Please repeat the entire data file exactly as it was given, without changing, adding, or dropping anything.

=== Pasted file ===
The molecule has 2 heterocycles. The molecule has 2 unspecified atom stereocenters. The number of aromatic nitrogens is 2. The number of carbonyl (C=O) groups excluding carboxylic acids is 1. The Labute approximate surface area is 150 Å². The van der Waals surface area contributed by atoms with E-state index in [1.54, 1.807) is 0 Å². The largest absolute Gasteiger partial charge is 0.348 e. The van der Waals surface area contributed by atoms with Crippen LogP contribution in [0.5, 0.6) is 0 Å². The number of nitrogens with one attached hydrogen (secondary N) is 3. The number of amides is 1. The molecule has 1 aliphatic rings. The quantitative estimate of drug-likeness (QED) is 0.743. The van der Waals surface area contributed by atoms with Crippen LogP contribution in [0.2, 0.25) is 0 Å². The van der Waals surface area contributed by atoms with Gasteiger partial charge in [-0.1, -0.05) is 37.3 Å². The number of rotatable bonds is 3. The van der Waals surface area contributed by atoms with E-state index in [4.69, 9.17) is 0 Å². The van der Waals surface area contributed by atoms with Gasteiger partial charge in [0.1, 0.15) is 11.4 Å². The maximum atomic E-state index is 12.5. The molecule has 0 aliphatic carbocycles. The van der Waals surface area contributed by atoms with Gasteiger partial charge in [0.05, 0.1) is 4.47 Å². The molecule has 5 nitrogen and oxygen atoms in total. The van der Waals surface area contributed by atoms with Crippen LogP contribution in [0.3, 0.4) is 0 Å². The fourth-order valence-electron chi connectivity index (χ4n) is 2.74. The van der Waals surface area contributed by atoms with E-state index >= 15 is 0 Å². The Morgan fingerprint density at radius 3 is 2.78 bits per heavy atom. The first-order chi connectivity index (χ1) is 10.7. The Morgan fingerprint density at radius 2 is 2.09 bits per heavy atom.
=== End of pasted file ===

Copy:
The molecule has 2 heterocycles. The molecule has 2 unspecified atom stereocenters. The number of aromatic nitrogens is 2. The number of carbonyl (C=O) groups excluding carboxylic acids is 1. The Labute approximate surface area is 150 Å². The van der Waals surface area contributed by atoms with E-state index in [1.54, 1.807) is 0 Å². The largest absolute Gasteiger partial charge is 0.348 e. The van der Waals surface area contributed by atoms with Crippen LogP contribution in [0.5, 0.6) is 0 Å². The number of nitrogens with one attached hydrogen (secondary N) is 3. The number of amides is 1. The molecule has 1 aliphatic rings. The quantitative estimate of drug-likeness (QED) is 0.743. The van der Waals surface area contributed by atoms with Crippen LogP contribution in [0.2, 0.25) is 0 Å². The van der Waals surface area contributed by atoms with Gasteiger partial charge in [-0.1, -0.05) is 37.3 Å². The number of rotatable bonds is 3. The van der Waals surface area contributed by atoms with E-state index in [4.69, 9.17) is 0 Å². The van der Waals surface area contributed by atoms with Gasteiger partial charge in [0.1, 0.15) is 11.4 Å². The maximum atomic E-state index is 12.5. The molecule has 0 aliphatic carbocycles. The van der Waals surface area contributed by atoms with Gasteiger partial charge in [0.05, 0.1) is 4.47 Å². The molecule has 5 nitrogen and oxygen atoms in total. The van der Waals surface area contributed by atoms with Crippen LogP contribution in [0.3, 0.4) is 0 Å². The fourth-order valence-electron chi connectivity index (χ4n) is 2.74. The van der Waals surface area contributed by atoms with E-state index >= 15 is 0 Å². The Morgan fingerprint density at radius 3 is 2.78 bits per heavy atom. The first-order chi connectivity index (χ1) is 10.7. The Morgan fingerprint density at radius 2 is 2.09 bits per heavy atom.